To properly analyze from there - let's source the Pathfinder article on the statistics for a sample, Gold Dragon Adult:

D20 PFSRD wrote:
Adult Gold Dragon CR 15
XP 51,200
LG Huge dragon (fire)
Init +0; Senses dragon senses; Perception +30
Aura frightful presence (180 ft., DC 24)
DEFENSE
AC 30, touch 8, flat-footed 30 (+22 natural, –2 size)
hp 225 (18d12+108)
Fort +17, Ref +11, Will +18
DR 5/magic; Immune fire, paralysis, sleep; SR 26
Weaknesses vulnerability to cold
OFFENSE
Speed 60 ft., fly 250 ft. (poor), swim 60 ft.
Melee bite +26 (2d8+15/19–20), 2 claws +26 (2d6+10/19–20), 2 wings +24 (1d8+5), tail +24 (2d6+15)
Space 15 ft.; Reach 10 ft. (15 ft. with bite)
Special Attacks breath weapon (50-ft. cone, DC 25, 12d10 fire), crush (small, DC 25, 2d8+15), weakening breath
Spell-Like Abilities (CL 18th; concentration +23)

At will—bless, daylight, detect evil
Spells Known (CL 7th; concentration +12)

3rd (5/day)—dispel magic, prayer 2nd (7/day)—aid, cure moderate wounds (DC 17), resist energy
1st (7/day)—alarm, divine favor, mage armor, shield, shield of faith
0 (at will)—detect magic, light, mending, stabilize, 3 more
STATISTICS
Str 31, Dex 10, Con 23, Int 20, Wis 21, Cha 20
Base Atk +18; CMB +30; CMD 40 (44 vs. trip)
Feats Alertness, Critical Focus, Extend Spell, Improved Critical (bite, claw), Iron Will, Multiattack, Power Attack, Vital Strike
Skills Diplomacy +26, Fly +13, Heal +26, Knowledge (arcana) +26, Knowledge (local) +26, Knowledge (nobility) +26, Knowledge (religion) +26,Perception +30, Sense Motive +30, Spellcraft +26, Swim +39
Languages Celestial, Common, Draconic, 3 more
SPECIAL ABILITIES
Change Shape (Su)

A very young or older gold dragon can assume any animal or humanoid form 3/day as if using polymorph.

Detect Gems (Sp)

A young or older gold dragon can detect gems three times per day. This functions as locate object, but can only be used to locate gemstones.

Fast Flight (Ex)

A young or older gold dragon is treated as one size category larger when determining his fly speed.

Luck (Sp)

Once per day an adult or older gold dragon can touch a gem, usually one embedded in the dragon's hide, and enspell it to bring good luck. As long as the dragon carries the gem, it and every good creature within a given radius of it (10 ft. per age category) receives a +1 luck bonus on all saving throws. If the dragon gives an enspelled gem to another creature, only that bearer gets the bonus. The effect lasts 1d3 hours plus 3 hours per age category of the dragon. This ability is the equivalent of a 2nd-level spell.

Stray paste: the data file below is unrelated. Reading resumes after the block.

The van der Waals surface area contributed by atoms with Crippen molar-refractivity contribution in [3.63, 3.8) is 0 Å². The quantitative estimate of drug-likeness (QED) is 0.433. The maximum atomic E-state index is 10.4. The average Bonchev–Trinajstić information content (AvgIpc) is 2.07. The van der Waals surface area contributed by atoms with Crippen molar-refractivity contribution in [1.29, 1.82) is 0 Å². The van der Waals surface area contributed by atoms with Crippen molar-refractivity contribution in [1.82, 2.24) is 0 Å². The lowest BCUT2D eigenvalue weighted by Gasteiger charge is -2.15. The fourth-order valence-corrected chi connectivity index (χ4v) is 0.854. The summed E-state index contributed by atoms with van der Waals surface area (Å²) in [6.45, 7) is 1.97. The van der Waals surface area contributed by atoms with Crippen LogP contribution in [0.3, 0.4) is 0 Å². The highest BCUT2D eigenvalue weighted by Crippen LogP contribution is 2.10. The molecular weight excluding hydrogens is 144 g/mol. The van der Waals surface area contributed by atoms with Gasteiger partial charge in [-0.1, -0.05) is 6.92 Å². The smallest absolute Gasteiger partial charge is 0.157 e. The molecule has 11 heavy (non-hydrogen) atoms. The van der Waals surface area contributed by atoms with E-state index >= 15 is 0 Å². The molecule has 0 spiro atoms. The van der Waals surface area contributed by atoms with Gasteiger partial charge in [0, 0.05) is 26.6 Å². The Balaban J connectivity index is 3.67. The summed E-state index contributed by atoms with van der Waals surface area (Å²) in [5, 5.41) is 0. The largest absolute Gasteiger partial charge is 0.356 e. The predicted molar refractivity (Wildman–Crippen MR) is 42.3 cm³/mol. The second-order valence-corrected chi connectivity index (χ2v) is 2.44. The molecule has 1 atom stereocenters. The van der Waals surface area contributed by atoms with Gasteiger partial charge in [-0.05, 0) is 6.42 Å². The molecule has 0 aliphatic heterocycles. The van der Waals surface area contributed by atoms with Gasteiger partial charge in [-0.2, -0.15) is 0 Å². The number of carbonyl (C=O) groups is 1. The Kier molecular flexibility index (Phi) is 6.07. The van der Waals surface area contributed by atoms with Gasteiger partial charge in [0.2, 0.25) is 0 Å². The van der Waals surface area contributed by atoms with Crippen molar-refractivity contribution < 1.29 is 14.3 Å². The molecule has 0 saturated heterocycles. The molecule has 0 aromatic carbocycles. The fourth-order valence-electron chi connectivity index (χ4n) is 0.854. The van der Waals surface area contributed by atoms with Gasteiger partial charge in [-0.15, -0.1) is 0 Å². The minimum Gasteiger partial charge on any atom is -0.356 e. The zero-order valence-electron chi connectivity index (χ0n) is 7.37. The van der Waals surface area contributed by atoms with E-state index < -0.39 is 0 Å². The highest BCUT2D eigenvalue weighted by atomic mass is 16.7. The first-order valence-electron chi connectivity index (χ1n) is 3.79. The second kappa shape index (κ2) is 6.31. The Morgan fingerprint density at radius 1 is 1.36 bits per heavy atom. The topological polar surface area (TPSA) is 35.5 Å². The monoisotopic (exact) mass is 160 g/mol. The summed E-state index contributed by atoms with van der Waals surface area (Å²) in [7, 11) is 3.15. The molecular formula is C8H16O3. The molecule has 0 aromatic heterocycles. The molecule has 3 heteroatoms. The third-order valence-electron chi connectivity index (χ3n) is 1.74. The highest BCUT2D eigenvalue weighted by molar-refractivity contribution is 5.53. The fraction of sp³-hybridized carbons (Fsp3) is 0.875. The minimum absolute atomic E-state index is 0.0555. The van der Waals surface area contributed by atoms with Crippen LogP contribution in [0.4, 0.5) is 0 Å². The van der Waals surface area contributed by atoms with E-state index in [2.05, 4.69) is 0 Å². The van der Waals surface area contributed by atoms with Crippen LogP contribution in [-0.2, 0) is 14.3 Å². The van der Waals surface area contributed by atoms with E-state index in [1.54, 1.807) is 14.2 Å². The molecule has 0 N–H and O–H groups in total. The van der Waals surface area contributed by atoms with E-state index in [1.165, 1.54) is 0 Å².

Weakening Breath (Su)

Instead of a cone of fire, a gold dragon can breathe a cone of weakening gas. Creatures within the cone must succeed on a Fortitude save or take 1 point of Strength damage per age category (Will save half).


Consider the Bolded statistics. Your average gold dragon is nothing less than a walking thesaurus, dictionary, history book, innate politician; and to top it off? He has twice your intelligence, perceptiveness, intuition, and social grace. Let's not even go into the ability to literally 'sense' the senses of another dragon, and its perception.

What people fail to get is that a Dragon isn't a computer. That wouldn't even be adequate. Literally just for being an adult, our very 'average' Adult Gold Dragon is downright premonisive; capable of predicting social responses, flawlessly calculating comebacks to them -- typically with a firm grasp on how they'll be received, with an extensive ability to observe the subject, more than enough capacity to do both twice as much as we can passively and twice as much in general, while topping it off with an implied ability to read the complex nuances of bodily language on another species.


The latter is important, because it emphasizes my point; a Dragon is often completely capable of identifying the emotions latent in beings of pretty much everything it can reproduce with (which is a lot - see the biology section for more), and therefore capable of empathy by virtue if it chooses. It also logically dictates it can tell different people apart by appearance, but that's just an aside.


-but maybe you're not sold yet. Enter the rules of Dragon Mounts,
Draconomicon wrote:
a dragon mount that reaches adult age often begins thinking about leaving to raise a family. Trying to keep a dragon from leaving, even if you manage to succeed, is a mistake. Whether or not a dragon discusses parting company before doing so depends on its alignment and its relationship with you. (This point doesn’t apply if the dragon is your cohort or a special mount; see below.)

If you keep your promises to a dragon mount and let it leave when it chooses, usually it will remain friendly toward you.


-of Draconic Familiars,

Draconomicon wrote:
Assuming you have treated it well, the dragon maintains a friendly relation- ship with you in the future.


-the personality Habits of Bronze Dragons.

Draconomicon wrote:
Though they have no lack of draconic pride, bronze drag- ons enjoy the company of humans and other humanoids. They consider these “lesser” creatures to be just as deserving of survival and happiness as themselves.


-and those of the Silver, where -- while their reasoning for forming companionship units with humans is often simply because they believe they've something to learn from the species' approach to life,

Draconomoicon wrote:
A silver dragon living among nondragons often develops strong attachments to its nondragon companions. When such a companion earns the dragon’s trust, the dragon